Now, imagine a scenario where technology can replace most of these cumbersome processes. The borrower has met with their broker, the broker has submitted the application (including an electronic VOIN report), the lender's instruction automatically feeds through to the panel solicitor, and the documents are dispatched electronically in a video format. The borrower received the documents instantly, completes the signing process online and submits the documents (which are returned instantly). This has saved one week in transit time alone, as well as significantly reduced error rates. We now have examples where we are booking settlement the day after the loan application is submitted to the lender.
We can also deliver personalised videos to the borrower with customised messages, which ensures an 80 per cent engagement from the borrower. These are some of the things we've been working on for the lenders and brokers.
James Mitchell, The Adviser: It has been interesting to see the emergence of online broker models like Joust, LoanDolphin and uno. I know some of the mutuals have partnered with these groups. What are your thoughts on these online distribution models?
Darren McLeod, Beyond Bank: We dealt with Joust for a period; however, as we did not differ on price (through Joust, broker or first party), the model really didn’t work for us, and thus there was minimal uptake.
The thing with these bidding sites is that we have one product and one price; whether you go to a branch, a mobile lender or a broker, you get the same deal. It’s up to the customer how they choose to deal with us.
Mark Middleton, TMB: It comes back to service. You might get a rate that is 10 basis points cheaper, but is it the right product for the customer?
Andy Rigg, CUA: Some of these online broker models are only thinking about price. Other models, like LoanDolphin, for example, place it to the uniqueness of the deal. So, if the borrower needs something specific, it will match that requirement, rather than just going on price.
Richard Irving, Bank Australia: I think there is a place for these models and it does drive competition. But like others have said, we refuse to do anything that will have differential pricing between our channels. You are in a race to the bottom if you are going to start undercutting particular channels.
Mark Middleton, TMB: We don’t discount. The price is what it is for first- and third-party channels.
James Mitchell, The Adviser: Finally, I’d like to get your thoughts on an important topic that plenty of brokers are talking about: the ASIC and Sedgwick remuneration reviews.
Darren McLeod, Beyond Bank: The biggest thing for me is how they want to go away from paying commission on the loan amount. To me, there are a number of issues there: How do you calculate that as a lender? If they are basing it on a number of different things like quality and how many times a file has been touched, it’s going to be difficult to calculate. I mean, how do you calculate quality?
James Mitchell, The Adviser: You raise a good point, particularly the difficulties around measuring good customer outcomes.
Richard Irving, Bank Australia: There were no big surprises in the findings of the ASIC review. It made absolute sense to scrap bonus incentives and volume-based incentives. The findings were genuinely good for brokers and the broader community. But what Sedgwick has done has clouded the situation.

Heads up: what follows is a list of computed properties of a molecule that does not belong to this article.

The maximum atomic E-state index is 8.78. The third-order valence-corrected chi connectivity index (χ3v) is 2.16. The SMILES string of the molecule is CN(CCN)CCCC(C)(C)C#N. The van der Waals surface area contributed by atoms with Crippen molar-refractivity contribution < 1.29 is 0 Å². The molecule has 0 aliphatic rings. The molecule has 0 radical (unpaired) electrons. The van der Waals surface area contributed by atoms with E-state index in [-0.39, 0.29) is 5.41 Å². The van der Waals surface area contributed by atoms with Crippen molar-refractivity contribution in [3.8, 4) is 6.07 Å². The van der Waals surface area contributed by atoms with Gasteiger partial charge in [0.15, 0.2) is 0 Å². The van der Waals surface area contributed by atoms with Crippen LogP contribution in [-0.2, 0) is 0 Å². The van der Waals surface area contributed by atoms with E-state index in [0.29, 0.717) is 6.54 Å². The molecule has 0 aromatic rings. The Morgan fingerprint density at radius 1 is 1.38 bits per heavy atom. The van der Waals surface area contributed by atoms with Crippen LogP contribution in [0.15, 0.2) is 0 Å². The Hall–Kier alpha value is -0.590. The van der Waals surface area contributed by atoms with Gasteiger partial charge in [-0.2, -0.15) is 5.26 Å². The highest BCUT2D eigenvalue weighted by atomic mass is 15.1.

Mark Middleton, TMB: As mutuals, if we were unable to play in the broker space, we’d be dead in the water. Any big changes to commissions would also mean thousands of brokers could be without a job.
Tools of the trade
NewGen Digital Docs
On 6 October 2016, MSA became the first major outsourced service provider in Australia to go live with its New Generation e-Sign solution. This means that the complete home loan pack, including the mortgage, can be sent to the customer with the click of a mouse, signed with the click of a mouse and sent back to MSA instantly. No paper. No delays.
MyVideo — Great news delivered differently
Receiving news that your home loan has been approved is perhaps one of the greatest delights for home loan customers. Receiving it via customised video is something else. MSA has introduced MyVideo, an original concept and market first. Here are some of its key features:
IDme VOI app welcomes new lenders
More and more brokers are using MSA’s IDme app to conduct their verification of identity (VOI). MSA has recently welcomed NAB, Advantedge, MyState Bank and La Trobe Financial to the platform.
PEXA and MSA’s 'DigiSettle' solution
MSA is consistently featured in the top five on the PEXA leader board, only behind the four major banks.
“PEXA would like to extend our congratulations to MSA National who feature prominently on the invitation leader board and are working with their clients in preparation for the refinance compliance date of 1 August 2017,” PEXA CEO Marcus Price said.
MSA is committed to digital transformation with the ultimate goal of improving the customer experience and reducing the cost of getting a home loan. That’s what it’s all about — the customer. Everything we design is with complete empathy for the customer.
Who do you aggregate through?
Thank you for your vote, you can see the results here.
James Mitchell has over eight years’ experience as a financial reporter and is the editor of Wealth and Wellness at Momentum Media.
He has a sound pedigree to cover the business of mortgages and the converging financial services sector having reported for leading finance titles InvestorDaily, InvestorWeekly, Accountants Daily, ifa, Mortgage Business, Residential Property Manager, Real Estate Business, SMSF Adviser, Smart Property Investment, and The Adviser.
He has also been published in The Daily Telegraph and contributed online to FST Media and Mergermarket, part of the Financial Times Group.
James holds a BA (Hons) in English Literature and an MA in Journalism.